Chanel threw a Texan hoedown in Dallas to present their Metiers d’Art 2013/2014 collection.
DALLAS? Really? That was probably on the mind of most people when they heard where Chanel was presenting its Metiers d’Art (Pre-Fall) collection.
Metiers d’Art is always highly anticipated, as the collection is made by artisans and craftsmen under Chanel’s Paraffection company (set up to preserve artisan workshops) – Massaro (shoemaker), Maison Lesage (couture embroiders), Lemarié (feathers), Desrues (buttons), Guillet (flowers), Causse (gloves), Goossens (gold and silversmith), Barrie Knitwear and the Bodin-Joyeux tannery (they make the lambskin leather for the famed quilted bags).
These special collections have gone from London to Moscow, Shanghai, Bombay and Scotland, in extravagant shows. And now the latest, the Paris-Dallas collection, has landed in Texas.
So why exactly Dallas? With Chanel, it’s always about the connection. After all, this is a house that digs deep into its history to pull out tendrils they can weave together to form a story that becomes a collection.
In this case, it was essentially a “return” to that historical connection.
In 1957, Gabrielle “Coco” Chanel, arrived in Dallas at the invitation of Stanley Marcus, of Neiman Marcus. She received one of Neiman Marcus’ Fashion Awards and her collection was featured in the store.
Dallas was also a place Coco had visited several times. In fact, there’s even a replica of Villa La Pausa (the mediterranean villa she built in 1927) at The Dallas Museum of Art.
The United States was a place close to her heart. When Coco returned to show her collections in Paris in 1954, she was met with lacklustre response, except from the American press who adored her.
Hence the connection and the short film directed by creative director, Karl Lagerfeld, appropriately titled The Return. The film saw Geraldine Chaplin as Coco and it was featured before the fashion show.
So there we were, at the Fair Park (this was
in December just after an ice storm), which had been transformed into a drive-through cinema from the 50s complete with vintage cars, popcorn and ice-cream. Yes, we actually watched the film while sitting in a vintage car! That was quite an experience, though we couldn’t open the car door to get out, so someone had to open it for us.
Plenty of celebrities were there decked out in Chanel, of course, and Kristen Stewart (the face of the Paris-Dallas collection), Dakota Fanning, Alexa Chung and Lily Collins were among the famous faces sighted.
Then it was on to the show itself, held at the same venue, and Chanel had actually recreated a rodeo, complete with straw and benches. You almost expected cowboys and horses to come out! Instead, we got the collection.
Lagerfeld saw the collection as Old Texas and a more sophisticated version of cowboys; this was Chanel, after all. Think the Stetson, cowboy boots, fringes, chaps, denim, peasant blouses and feathers.
Despite that, there were still the classic Chanel touches – the tweed suits, pearls and the colours of black, white and beige were still seen.
There were beautiful wearable pieces, from the slouchy pants, to the leather jackets and the long skirted tweed suits. This was the work of artisans, and it showed in the gorgeous detailing and worksmanship.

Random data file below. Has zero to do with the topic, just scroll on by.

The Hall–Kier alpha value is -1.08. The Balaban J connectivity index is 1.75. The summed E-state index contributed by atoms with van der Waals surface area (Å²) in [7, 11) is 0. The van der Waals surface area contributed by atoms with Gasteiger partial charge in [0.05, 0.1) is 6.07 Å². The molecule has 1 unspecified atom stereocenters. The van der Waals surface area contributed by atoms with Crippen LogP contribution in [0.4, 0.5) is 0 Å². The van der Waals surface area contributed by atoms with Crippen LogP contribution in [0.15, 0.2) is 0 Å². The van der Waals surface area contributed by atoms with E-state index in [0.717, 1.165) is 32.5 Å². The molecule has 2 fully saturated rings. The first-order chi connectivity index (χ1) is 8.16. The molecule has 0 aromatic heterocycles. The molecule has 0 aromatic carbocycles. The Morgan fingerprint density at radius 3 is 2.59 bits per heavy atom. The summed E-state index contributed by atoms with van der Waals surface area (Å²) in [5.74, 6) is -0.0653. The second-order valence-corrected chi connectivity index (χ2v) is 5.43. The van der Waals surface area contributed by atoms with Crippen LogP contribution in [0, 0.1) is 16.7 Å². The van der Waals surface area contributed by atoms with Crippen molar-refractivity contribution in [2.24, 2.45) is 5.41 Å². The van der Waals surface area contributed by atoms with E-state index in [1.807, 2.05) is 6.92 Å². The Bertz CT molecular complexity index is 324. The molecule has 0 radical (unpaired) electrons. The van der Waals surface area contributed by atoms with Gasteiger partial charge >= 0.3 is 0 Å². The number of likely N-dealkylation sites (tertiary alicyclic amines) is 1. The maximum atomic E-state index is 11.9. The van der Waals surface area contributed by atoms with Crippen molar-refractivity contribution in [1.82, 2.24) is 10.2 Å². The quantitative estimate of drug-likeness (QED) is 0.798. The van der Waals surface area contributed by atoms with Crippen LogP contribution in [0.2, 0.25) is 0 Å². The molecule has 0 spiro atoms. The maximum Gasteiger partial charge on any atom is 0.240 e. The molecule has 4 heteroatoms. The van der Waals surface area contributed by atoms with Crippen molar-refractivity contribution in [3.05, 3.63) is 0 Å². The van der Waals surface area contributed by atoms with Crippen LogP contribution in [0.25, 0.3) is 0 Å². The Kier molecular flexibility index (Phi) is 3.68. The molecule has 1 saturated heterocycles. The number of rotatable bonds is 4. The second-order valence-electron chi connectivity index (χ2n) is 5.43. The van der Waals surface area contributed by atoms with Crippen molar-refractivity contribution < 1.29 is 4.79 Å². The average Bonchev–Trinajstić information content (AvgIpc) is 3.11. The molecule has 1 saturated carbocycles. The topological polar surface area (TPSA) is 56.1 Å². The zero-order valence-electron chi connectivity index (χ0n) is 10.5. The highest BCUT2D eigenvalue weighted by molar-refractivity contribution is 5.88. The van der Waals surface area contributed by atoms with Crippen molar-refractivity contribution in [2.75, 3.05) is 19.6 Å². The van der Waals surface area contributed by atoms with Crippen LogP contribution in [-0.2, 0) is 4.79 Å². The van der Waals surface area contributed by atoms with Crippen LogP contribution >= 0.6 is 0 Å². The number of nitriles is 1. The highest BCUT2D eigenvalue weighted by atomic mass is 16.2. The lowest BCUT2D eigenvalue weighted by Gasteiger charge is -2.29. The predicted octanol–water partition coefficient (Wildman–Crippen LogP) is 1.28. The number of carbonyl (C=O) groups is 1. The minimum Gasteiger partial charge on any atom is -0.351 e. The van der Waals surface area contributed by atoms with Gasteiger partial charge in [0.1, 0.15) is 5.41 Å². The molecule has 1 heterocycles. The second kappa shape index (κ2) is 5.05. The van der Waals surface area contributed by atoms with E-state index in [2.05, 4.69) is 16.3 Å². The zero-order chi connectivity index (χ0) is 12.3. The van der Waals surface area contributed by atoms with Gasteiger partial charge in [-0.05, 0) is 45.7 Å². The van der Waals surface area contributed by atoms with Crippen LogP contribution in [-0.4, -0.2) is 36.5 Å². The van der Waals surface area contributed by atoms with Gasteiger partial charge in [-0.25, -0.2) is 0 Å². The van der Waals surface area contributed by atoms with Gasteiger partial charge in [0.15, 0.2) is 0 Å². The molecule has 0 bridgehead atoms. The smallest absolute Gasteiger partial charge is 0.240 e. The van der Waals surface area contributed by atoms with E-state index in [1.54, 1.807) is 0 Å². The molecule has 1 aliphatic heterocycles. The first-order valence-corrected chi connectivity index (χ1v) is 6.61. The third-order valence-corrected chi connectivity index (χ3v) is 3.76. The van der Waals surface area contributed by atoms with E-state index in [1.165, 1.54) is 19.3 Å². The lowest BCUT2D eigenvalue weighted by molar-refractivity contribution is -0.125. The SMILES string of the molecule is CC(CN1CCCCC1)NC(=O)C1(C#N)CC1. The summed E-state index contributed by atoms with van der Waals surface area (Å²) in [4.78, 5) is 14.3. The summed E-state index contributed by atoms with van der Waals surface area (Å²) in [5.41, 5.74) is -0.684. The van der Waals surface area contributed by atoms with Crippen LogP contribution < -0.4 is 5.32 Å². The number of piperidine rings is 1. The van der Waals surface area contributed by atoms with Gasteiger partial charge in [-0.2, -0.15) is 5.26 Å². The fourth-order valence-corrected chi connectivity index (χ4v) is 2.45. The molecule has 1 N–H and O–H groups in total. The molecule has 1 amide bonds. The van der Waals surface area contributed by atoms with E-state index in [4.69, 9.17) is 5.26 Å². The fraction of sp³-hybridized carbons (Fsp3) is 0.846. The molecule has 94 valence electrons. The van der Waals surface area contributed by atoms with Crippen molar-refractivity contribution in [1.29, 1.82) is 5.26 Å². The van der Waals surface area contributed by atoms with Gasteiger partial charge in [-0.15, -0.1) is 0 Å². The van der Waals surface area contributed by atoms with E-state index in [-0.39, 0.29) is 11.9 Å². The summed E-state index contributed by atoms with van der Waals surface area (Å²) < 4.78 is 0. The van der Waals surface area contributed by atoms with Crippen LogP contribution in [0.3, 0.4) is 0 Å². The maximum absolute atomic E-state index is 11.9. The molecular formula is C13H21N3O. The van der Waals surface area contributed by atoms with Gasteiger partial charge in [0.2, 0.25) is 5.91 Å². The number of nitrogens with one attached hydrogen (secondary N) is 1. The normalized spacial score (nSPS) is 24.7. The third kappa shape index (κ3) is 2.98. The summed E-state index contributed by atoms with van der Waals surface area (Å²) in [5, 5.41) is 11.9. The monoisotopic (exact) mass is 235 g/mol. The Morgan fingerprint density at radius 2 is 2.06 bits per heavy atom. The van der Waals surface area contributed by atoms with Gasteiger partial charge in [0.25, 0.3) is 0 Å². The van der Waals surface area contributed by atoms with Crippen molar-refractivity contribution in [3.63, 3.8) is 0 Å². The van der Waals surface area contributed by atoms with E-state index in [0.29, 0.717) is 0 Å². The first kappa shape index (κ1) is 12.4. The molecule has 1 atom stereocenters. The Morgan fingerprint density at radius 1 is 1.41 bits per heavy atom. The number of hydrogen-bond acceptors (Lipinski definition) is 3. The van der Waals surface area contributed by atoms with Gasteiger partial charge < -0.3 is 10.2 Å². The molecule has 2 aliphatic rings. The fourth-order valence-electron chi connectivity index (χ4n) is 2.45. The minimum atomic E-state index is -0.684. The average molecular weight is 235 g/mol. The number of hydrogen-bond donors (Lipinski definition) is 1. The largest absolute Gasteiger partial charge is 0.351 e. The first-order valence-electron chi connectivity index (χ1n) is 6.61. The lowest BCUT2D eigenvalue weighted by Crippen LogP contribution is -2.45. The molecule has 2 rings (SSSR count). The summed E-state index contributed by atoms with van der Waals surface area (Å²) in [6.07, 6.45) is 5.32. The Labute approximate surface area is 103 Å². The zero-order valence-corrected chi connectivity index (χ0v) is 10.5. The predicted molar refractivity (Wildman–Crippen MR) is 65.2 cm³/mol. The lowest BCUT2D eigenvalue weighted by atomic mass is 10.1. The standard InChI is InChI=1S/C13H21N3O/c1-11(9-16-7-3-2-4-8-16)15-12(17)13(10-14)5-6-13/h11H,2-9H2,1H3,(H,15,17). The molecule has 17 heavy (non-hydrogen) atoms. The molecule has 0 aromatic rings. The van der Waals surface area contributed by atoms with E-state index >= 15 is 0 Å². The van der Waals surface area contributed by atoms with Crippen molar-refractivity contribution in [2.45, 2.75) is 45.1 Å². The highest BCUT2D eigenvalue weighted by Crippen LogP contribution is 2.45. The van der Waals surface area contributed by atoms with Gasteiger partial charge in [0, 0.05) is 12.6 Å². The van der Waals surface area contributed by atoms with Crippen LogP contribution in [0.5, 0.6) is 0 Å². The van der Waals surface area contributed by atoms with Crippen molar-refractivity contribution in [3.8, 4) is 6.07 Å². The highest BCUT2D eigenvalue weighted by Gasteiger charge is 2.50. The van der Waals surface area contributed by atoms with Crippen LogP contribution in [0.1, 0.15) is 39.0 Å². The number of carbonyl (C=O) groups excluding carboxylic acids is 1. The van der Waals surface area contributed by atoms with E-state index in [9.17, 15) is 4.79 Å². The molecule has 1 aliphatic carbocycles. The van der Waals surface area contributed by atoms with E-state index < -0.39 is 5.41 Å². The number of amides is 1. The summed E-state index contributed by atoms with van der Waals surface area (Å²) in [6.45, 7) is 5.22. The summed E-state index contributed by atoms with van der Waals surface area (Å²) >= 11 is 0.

Heavy blankets were fashioned into capes and coats, and there were Navajo-inspired jewellery, fringed ponchos and eagles’ wings as patterns. I particularly liked a black jacket with double buttons with a panelled skirt, and while a pale blue crop top paired with a crop cardigan and denim and suede jeans complete with matching boots and hat seemed rather over the top, it did make for a
I admire and love America. It’s where I made my fortune. For many Americans ... I am France. — Gabrielle Chanel, as quoted by Paul Morand in the allure of Chanel
There was nothing particularly new or revolutionary, it was simply a beautifully-made collection that paid homage to the Texan outback of Lagerfeld’s imagination. While some have deemed it politicallyincorrect due to the feathered headdresses and Native American influences, fashion is a matter of interpretation, and one tailors a reaction to a collection from one’s own experience.
In other words, you can choose to view it positively or negatively, and that is entirely your own reaction.
The accessories are most probably the most relatable to the public. There’s never a shortage of Chanel quilted bags, pearls and costume jewellery, and there were several absolutely gorgeous pieces on display.
The night didn’t end there, Chanel threw a fabulous afterparty, where they recreated a western saloon complete with a mechanical bull (the most popular ride of the night), line-dancing lessons, a performance by British band Hot Chip and plenty of down-home food – steak, nachos and even Frito pie!
The next time you’re doing the wild west, take your cue from Chanel, and as Lagerfeld swaggered on the straw runway to take his bows post-show, there was no doubt who ruled this Texan hoedown.
Denim blues with a pearly twist from the Chanel Paris-Dallas collection. – Photo by Chanel
Chanel’s Texan lasses walking down the rodeo-style runway.
This Sept 7, 1957 photo provided by the deGolyer Library at Southern Methodist university shows fashion designer Coco Chanel (left) and neiman Marcus leader, Stanley Marcus in dallas.